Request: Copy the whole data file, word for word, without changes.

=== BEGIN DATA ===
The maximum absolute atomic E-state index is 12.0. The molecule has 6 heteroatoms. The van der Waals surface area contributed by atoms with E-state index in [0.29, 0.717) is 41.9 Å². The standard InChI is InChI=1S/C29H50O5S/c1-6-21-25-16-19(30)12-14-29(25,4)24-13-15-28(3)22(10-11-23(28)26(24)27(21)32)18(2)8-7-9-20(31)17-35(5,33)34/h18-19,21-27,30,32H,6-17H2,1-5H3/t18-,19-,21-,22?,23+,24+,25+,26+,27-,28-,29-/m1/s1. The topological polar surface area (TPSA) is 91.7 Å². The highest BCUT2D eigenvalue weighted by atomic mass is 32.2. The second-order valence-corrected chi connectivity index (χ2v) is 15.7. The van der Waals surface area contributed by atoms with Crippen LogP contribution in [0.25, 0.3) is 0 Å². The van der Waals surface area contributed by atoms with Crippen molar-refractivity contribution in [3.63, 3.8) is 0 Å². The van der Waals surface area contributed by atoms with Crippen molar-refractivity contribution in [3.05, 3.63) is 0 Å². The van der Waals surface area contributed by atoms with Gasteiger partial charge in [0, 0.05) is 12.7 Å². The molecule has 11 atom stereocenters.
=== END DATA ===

The maximum absolute atomic E-state index is 12.0. The molecule has 6 heteroatoms. The van der Waals surface area contributed by atoms with E-state index in [0.29, 0.717) is 41.9 Å². The standard InChI is InChI=1S/C29H50O5S/c1-6-21-25-16-19(30)12-14-29(25,4)24-13-15-28(3)22(10-11-23(28)26(24)27(21)32)18(2)8-7-9-20(31)17-35(5,33)34/h18-19,21-27,30,32H,6-17H2,1-5H3/t18-,19-,21-,22?,23+,24+,25+,26+,27-,28-,29-/m1/s1. The topological polar surface area (TPSA) is 91.7 Å². The highest BCUT2D eigenvalue weighted by atomic mass is 32.2. The second-order valence-corrected chi connectivity index (χ2v) is 15.7. The van der Waals surface area contributed by atoms with Crippen LogP contribution in [0.25, 0.3) is 0 Å². The van der Waals surface area contributed by atoms with Crippen molar-refractivity contribution in [3.63, 3.8) is 0 Å². The van der Waals surface area contributed by atoms with Crippen molar-refractivity contribution in [3.05, 3.63) is 0 Å². The van der Waals surface area contributed by atoms with Gasteiger partial charge in [0, 0.05) is 12.7 Å². The molecule has 11 atom stereocenters.